I love the great outdoors because it is an open place for all to explore. One can enjoy it with their 5-year-old sibling, their 75-year-old grandma or by themselves with just them and a backpack. It can be a leisure stroll to a city overlook or an intense mission to summit a treacherous mountain. The natural world gives us a sense of freedom and calmness that one can’t get anywhere else. It’s a great stress reliever from our busy everyday lives.
When you’re outdoors, you’re not alone. We share the outdoors with hundreds of plants, animals, and people. There are unwritten rules and guidelines you need to follow — not only for your sake but for others too. Below we’ve put together a list for your handy dandy guide to hiking etiquette 101. Keep these in mind the next time you step into the outdoors.
Your Handy Dandy Guide to Hiking Etiquette 101:
Respect the Sound of Nature. The chirping of the birds, the rustling of the leaves, the howling of the wind, and the rippling of the rivers and streams — these are all sounds of nature people love. It’s peaceful and serene. Playing loud music on hikes can ruin this experience for others. More importantly, the loud music can also disturb animals who use nature’s sounds for survival methods or mating calls. If one must listen to music, please wear earphones instead. Although, I recommend putting all that away and to listen to the natural sounds around you.
Stay Right, Pass Left. Most trails are only wide enough for one party to go up or down. So who steps aside? The rule-of-thumb is the ones hiking down do. Going down, one has gravity on their side, which makes it easier for them to stop and start again. However, when going up, one is hiking against gravity and it would be harder to regain momentum after a few seconds of rest.
Stay on the Trail. It’s tempting to go off trail or cut switchbacks. Many do it for some risky “fun” and because they want to take a shortcut to the top. Stop doing that. Respect the trail by staying on it to reduce erosion and protect the plants that live there. Plus, trail helpers have put their back and sweat into the creation of the trail. Honor their hard work by using it.
Leave No Trace. Keep this in mind: “Take only memories, leave only footprints” – Chief Seattle. The outdoors is for everyone to enjoy. Pack out trash and leave the environment more pristine than it was when you got there. Be a good samaritan and go the extra mile to pick up other people’s trash seen on the trails too.
Leave Flora and Fauna Alone. The environment is a fragile ecosystem and everything has its place. Leave flowers, foliage, rocks, acorns, and pinecones alone. Nature is not a museum for us to come and take items home as souvenirs. Bees and butterflies depend on wildflowers for seed, nectar, and pollination. Squirrels pick up pine cones to stow away for the winter. When these are taken home, one hurts the chances of nature replanting and regrowing its natural ecosystem. The same goes for animals. If a baby animal looks lonely or cold, let them be. It is part of the natural cycle of the wild. If one interferes, it could end badly (click here).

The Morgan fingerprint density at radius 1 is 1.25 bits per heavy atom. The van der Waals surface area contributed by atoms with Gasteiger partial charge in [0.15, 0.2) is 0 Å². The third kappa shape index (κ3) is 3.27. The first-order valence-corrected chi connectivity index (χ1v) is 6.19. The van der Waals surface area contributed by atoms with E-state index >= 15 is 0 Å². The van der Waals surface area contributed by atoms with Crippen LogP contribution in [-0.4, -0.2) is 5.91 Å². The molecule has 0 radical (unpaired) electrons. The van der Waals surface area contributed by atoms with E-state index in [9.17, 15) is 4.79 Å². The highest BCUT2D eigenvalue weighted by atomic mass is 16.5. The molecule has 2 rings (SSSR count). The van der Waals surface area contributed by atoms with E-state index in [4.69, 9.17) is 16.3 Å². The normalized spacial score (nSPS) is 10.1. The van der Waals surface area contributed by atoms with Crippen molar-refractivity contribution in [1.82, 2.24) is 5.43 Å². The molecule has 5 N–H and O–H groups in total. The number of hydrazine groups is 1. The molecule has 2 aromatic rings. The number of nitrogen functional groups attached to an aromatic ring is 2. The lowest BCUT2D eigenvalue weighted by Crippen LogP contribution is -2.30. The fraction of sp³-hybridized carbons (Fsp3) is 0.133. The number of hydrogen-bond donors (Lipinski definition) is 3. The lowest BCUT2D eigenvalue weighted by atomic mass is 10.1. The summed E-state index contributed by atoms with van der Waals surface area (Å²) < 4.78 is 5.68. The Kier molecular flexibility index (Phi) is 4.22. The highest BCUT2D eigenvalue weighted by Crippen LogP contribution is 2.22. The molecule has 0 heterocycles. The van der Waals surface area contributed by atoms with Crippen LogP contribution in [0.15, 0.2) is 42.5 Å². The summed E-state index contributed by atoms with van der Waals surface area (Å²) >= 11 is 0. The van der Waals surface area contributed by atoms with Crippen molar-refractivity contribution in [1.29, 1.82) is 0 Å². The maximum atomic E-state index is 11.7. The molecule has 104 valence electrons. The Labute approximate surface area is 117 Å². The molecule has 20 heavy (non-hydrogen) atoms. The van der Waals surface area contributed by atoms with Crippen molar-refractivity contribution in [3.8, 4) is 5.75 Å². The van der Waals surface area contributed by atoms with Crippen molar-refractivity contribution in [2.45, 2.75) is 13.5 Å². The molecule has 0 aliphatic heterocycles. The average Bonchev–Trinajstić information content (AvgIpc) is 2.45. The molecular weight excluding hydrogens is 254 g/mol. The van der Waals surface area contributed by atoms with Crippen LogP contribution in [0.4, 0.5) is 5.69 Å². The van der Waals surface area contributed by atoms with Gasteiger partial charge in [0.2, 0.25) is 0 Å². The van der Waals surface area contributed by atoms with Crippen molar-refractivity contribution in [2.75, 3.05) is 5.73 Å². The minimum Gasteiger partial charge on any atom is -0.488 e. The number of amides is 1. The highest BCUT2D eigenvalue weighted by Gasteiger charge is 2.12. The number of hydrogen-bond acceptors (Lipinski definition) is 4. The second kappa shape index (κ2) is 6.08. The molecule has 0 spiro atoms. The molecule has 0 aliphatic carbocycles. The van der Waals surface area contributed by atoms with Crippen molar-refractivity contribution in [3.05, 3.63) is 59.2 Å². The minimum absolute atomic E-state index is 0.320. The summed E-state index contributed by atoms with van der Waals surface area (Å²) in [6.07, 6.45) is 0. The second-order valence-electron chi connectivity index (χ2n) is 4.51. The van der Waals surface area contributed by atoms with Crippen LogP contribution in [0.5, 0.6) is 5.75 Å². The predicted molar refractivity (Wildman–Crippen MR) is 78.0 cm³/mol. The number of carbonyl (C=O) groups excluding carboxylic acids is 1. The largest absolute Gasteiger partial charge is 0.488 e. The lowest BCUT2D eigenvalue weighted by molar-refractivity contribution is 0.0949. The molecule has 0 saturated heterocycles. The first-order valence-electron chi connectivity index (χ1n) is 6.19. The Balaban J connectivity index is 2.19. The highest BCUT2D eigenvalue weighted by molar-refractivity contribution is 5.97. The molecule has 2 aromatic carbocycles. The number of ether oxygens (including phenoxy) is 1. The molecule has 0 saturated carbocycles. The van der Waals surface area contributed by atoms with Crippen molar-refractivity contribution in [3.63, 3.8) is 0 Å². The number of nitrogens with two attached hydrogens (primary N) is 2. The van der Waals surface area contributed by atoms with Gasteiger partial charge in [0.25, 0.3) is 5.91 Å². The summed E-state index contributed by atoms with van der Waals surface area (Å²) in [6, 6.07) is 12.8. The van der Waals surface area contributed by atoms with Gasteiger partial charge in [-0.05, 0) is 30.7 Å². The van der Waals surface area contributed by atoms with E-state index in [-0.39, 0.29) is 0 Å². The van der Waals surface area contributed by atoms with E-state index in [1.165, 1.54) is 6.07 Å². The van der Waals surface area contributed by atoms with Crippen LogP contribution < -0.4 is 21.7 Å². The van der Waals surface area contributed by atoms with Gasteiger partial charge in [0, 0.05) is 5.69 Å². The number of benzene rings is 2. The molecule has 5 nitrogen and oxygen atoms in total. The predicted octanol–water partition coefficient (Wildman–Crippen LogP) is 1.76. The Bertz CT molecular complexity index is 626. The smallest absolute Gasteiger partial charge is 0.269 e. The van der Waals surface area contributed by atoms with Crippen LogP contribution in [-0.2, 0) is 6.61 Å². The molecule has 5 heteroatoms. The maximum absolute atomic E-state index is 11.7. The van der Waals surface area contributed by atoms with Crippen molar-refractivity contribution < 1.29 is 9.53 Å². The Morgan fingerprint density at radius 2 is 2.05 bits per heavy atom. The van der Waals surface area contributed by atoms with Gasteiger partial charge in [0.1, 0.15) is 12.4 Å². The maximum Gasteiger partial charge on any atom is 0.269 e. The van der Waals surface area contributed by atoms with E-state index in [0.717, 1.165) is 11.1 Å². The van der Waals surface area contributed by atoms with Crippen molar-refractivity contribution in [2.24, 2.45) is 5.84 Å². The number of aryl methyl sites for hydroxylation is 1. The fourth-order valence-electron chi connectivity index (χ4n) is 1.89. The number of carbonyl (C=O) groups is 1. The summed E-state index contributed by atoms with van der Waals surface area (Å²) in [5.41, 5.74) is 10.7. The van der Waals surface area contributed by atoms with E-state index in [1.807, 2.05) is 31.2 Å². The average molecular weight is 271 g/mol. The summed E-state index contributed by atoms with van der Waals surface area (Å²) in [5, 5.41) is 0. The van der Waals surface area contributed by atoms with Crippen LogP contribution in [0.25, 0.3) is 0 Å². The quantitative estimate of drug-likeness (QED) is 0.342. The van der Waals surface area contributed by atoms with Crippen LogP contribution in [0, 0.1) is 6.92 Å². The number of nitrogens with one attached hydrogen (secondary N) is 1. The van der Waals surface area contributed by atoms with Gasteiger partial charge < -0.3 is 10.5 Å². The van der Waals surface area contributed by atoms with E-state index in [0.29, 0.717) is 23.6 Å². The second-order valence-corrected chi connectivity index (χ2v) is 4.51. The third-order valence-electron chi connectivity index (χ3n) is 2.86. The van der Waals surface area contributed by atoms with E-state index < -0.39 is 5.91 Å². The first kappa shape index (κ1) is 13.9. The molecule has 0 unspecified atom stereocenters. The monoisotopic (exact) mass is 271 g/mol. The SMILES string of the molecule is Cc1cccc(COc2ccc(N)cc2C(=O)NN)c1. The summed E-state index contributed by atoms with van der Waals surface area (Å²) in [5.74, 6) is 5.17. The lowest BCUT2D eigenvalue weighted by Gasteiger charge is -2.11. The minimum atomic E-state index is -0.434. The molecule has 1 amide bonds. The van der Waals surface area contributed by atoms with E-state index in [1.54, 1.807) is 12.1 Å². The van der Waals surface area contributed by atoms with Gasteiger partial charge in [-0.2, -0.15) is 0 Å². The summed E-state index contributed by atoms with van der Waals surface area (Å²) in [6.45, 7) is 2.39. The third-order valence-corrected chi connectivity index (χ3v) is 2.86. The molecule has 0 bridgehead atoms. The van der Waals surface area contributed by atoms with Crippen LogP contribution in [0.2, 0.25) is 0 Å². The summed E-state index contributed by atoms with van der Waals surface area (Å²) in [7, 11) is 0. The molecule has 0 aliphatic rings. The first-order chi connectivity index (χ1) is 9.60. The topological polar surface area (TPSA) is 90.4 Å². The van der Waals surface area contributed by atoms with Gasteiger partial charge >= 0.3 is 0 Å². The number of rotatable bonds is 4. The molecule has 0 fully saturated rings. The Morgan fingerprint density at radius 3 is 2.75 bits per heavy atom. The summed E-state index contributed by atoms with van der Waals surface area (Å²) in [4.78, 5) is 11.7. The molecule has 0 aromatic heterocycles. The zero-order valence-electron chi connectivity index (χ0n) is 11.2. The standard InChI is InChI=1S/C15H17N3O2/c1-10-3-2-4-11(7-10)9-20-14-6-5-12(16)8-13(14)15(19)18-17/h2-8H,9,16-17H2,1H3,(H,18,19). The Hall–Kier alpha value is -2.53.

Don’t Drink Standing Water. Avoid standing water at all cost. It is the perfect breeding ground for mosquitoes; they love to hang out and lay their eggs in it. Instead, use running streams, or waterfalls, or any active body of water to filter drinkable water.
Hike Ahead When You See Stacks of Rocks. Lost? Pro Tip: look for a stack of at least three rocks. A stack of rocks on a trail is unnatural, meaning another hiker must have put it there. It is a trail marker indicating that it’s the right trail. With that being said, don’t stack rocks for fun; it can confuse hikers and potentially lead them to the wrong trail.
Do Your Business in the Natural Restroom. When out hiking, one should never assume restrooms will be found along the trail. So what is there to do? Go in nature! We’ve discussed this before in our backpacking article, but here’s a refresher. Peeing is easy; pick a spot at least 100 feet away from the trail, waterways, and campsites to do your business. Pooping is a bit trickier. First, pick a spot at least 200 feet away from the trail, waterways, and campsites. Then, gather smooth sticks, rocks or leaves to use as “toilet paper” (it’s less messy and cleaner than using actual toilet paper). After, dig a hole at least 6 inches deep, and do your your thing. When done, cover the hole and put a stick standing straight up, letting others know to avoid that area.
Stay Distant from Wildlife. It’s not every day one gets to see a bear, a bison, a bighorn sheep, or a wolf. Even smaller animals such as snakes and marmots are rare to encounter. Although it can be exciting, remember that they are still wild. It’s very important to keep a distance and to not startle them. Pro Tip: before heading outdoors, do research about the animals that live there and what do do if you encounter one.
Disconnect to Reconnect. When we stare at our phones all day, we forget to look up and see the world in front of us. Like the city, there is always something to see and hear in the natural world. Put away the phones, leave the selfie sticks at home, and enjoy what the natural world has to offer. Pro Tip: it’s okay to take a few snaps here and there, but also make sure you are not taking too long and standing in someone’s way.
Smile Like You Mean It. When I first started hiking, I couldn’t help but notice how nice people were. Everyone was happy, smiling, and acknowledging one another. This was quite a shock as I was used to people ignoring me on the streets. So get friendly and say hi to your fellow hikers. We’re all enjoying the outdoors together.